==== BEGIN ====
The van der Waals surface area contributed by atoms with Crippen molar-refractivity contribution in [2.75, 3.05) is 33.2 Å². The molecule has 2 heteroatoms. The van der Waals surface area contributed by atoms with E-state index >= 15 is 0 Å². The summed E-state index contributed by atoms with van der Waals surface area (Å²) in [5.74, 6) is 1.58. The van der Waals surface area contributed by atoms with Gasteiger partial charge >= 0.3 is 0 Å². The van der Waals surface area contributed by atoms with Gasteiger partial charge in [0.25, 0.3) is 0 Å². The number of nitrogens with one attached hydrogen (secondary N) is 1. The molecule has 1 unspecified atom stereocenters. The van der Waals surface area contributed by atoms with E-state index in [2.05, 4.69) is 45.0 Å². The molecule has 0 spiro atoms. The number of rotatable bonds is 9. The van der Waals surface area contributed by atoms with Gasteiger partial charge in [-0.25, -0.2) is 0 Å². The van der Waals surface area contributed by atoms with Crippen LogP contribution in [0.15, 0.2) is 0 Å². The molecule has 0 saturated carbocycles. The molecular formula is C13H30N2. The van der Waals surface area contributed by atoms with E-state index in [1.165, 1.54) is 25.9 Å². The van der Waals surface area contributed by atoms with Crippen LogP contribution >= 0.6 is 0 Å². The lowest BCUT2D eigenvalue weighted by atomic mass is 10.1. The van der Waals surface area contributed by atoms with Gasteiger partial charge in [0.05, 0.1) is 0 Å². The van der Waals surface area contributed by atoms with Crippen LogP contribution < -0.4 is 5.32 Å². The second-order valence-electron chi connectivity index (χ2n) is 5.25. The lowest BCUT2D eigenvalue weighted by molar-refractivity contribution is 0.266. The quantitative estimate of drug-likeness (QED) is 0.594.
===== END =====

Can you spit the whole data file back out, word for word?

The van der Waals surface area contributed by atoms with Crippen molar-refractivity contribution in [2.75, 3.05) is 33.2 Å². The molecule has 2 heteroatoms. The van der Waals surface area contributed by atoms with E-state index >= 15 is 0 Å². The summed E-state index contributed by atoms with van der Waals surface area (Å²) in [5.74, 6) is 1.58. The van der Waals surface area contributed by atoms with Gasteiger partial charge >= 0.3 is 0 Å². The van der Waals surface area contributed by atoms with Gasteiger partial charge in [0.25, 0.3) is 0 Å². The number of nitrogens with one attached hydrogen (secondary N) is 1. The molecule has 1 unspecified atom stereocenters. The van der Waals surface area contributed by atoms with E-state index in [2.05, 4.69) is 45.0 Å². The molecule has 0 spiro atoms. The number of rotatable bonds is 9. The van der Waals surface area contributed by atoms with Gasteiger partial charge in [-0.25, -0.2) is 0 Å². The van der Waals surface area contributed by atoms with Crippen LogP contribution in [0.15, 0.2) is 0 Å². The molecule has 0 saturated carbocycles. The molecular formula is C13H30N2. The van der Waals surface area contributed by atoms with E-state index in [1.165, 1.54) is 25.9 Å². The van der Waals surface area contributed by atoms with Crippen LogP contribution >= 0.6 is 0 Å². The lowest BCUT2D eigenvalue weighted by atomic mass is 10.1. The van der Waals surface area contributed by atoms with Gasteiger partial charge in [0.05, 0.1) is 0 Å². The van der Waals surface area contributed by atoms with Crippen LogP contribution < -0.4 is 5.32 Å². The second-order valence-electron chi connectivity index (χ2n) is 5.25. The lowest BCUT2D eigenvalue weighted by molar-refractivity contribution is 0.266. The quantitative estimate of drug-likeness (QED) is 0.594.